At the core of everything we do at House Lights is the idea that collaborative art-making ends up making more than just art. We know this from our own experiences as artists: the projects where you made lifelong friends, the events where you forged meaningful connections, the performances (and afterparties) where you felt like a part of a real scene. What if we looked at these connections and collisions as the goal of artmaking, and not just a byproduct?
House Lights Fellows, in residence at public libraries, create artistic projects driven by community involvement; a mural is a great example. The Fellow may be a talented mural artist, but what they are really facilitating is community members' experience. They create the opportunity, promote it with local partners, connect it to causes and ideas of local concern, and coach community members through the creative process. This might mean teaching some painting classes, or it might mean leading some discussion or planning sessions, or it might mean throwing a party to celebrate. The point is that the Fellow is not there to show off their own skill- they are there to use their skill to guide others in making something that matters to them. We call the connections that emerge in this kind of work Creative Community Infrastructure- the relationships and bonds that connect us just as much as our roads and electrical grid do. Good art projects strengthen those relationships, so we are trying to make as many as possible!
5. Your vision about making art isn't about creating masterpieces- it's about building relationships, finding meaning, and feeling joy. How can we help our students to focus on these points while they pursue careers in the field?
When you are climbing a mountain, you get stuck in a kind of paradox: you have to look down to go up. If you try to climb a mountain with your eyes fixed on the peak, you’re almost certainly going to stumble, trip on a branch or a rock, misplace your feet. You have to look down to go up.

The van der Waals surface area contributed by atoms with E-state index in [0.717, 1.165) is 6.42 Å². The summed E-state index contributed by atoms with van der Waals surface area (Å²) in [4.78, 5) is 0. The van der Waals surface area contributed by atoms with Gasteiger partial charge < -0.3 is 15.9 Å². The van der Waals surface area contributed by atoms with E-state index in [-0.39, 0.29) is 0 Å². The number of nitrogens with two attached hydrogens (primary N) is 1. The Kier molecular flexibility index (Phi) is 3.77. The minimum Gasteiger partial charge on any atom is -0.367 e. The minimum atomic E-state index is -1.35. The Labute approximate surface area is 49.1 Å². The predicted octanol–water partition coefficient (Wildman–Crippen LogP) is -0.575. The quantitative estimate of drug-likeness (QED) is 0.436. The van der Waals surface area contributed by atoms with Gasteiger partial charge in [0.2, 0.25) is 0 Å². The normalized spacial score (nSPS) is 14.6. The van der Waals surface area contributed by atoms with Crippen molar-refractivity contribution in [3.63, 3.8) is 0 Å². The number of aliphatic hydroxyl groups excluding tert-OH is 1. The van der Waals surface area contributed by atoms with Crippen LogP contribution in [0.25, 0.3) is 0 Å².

This is really, really hard to do when you’re at Tisch. You’re surrounded by the most brilliant, talented people you’ve ever met, and you can’t help but look up at the peak in the distance. You want to imagine the great work you will do someday. The most valuable thing you can learn in becoming an artist is that “great work” and “someday” are never as important as “real work” and “today”. That’s not to say you shouldn’t dream about things you want to make or create- but you have to look down to go up.
So: make as many things as possible, even if they are small and not excellent. Make things with different people as often as you can. Seek joy in the work, and if you start to lose it, try something different. Dean Young has a great line about this, in a poem called “How I Get My Ideas”:
You bend the nail
But keep hammering because
Hammering makes the world
6. What skills did you learn at NYU that prepared you to be an entrepreneur who creates arts programming with a social justice mission?
The most crucial skill I learned for social entrepreneurship was how to make exciting things with limited resources. The early days of any social venture are by necessity pretty lean ones, but they are also when it is most important to be ambitious and optimistic in the work. This was often my experience at Tisch and especially at ETW- maintaining ambition and vision even when (especially when!) you had limited time or space or resources. There is always a way.
7. What tools do you use when you experience challenges? How do you incorporate health and wellness into your daily life?
Sadly, I don’t think I have very good advice on this topic- my response to challenge is always to dig deeper and push myself harder, which hasn’t always been a boon to my health and wellness. I think the mental wellness component is so crucial, and would encourage every student to spend some time talking with a therapist and practicing meditation or some other kind of mindfulness. And some fresh air and a walk around Washington Square can do wonders for the nerves.
8. What advice do you have for our current students at Tisch and for our graduates?
There is no one piece of advice, of course- Tisch students are a wonderfully varied group, and anything that might apply to half would miss the other half. So take all of this with a grain of salt! But here are three important things I have learned along my own path:
● Cultivate curiosity- the world is bigger and weirder than even your biggest and weirdest dreams.
● Prioritize the cause- when you find something you care about, that really drives you, follow it, and serve it however you can.
● Make a scene- connect people, support them, bring them together, bring out the best in them. Create the conditions for people to create together.
There are so many ways to be an artist, and that’s part of the challenge- you have to find your own way. But it is- it really, truly is- also the wonderful part. The way you find, when you find it, will be yours.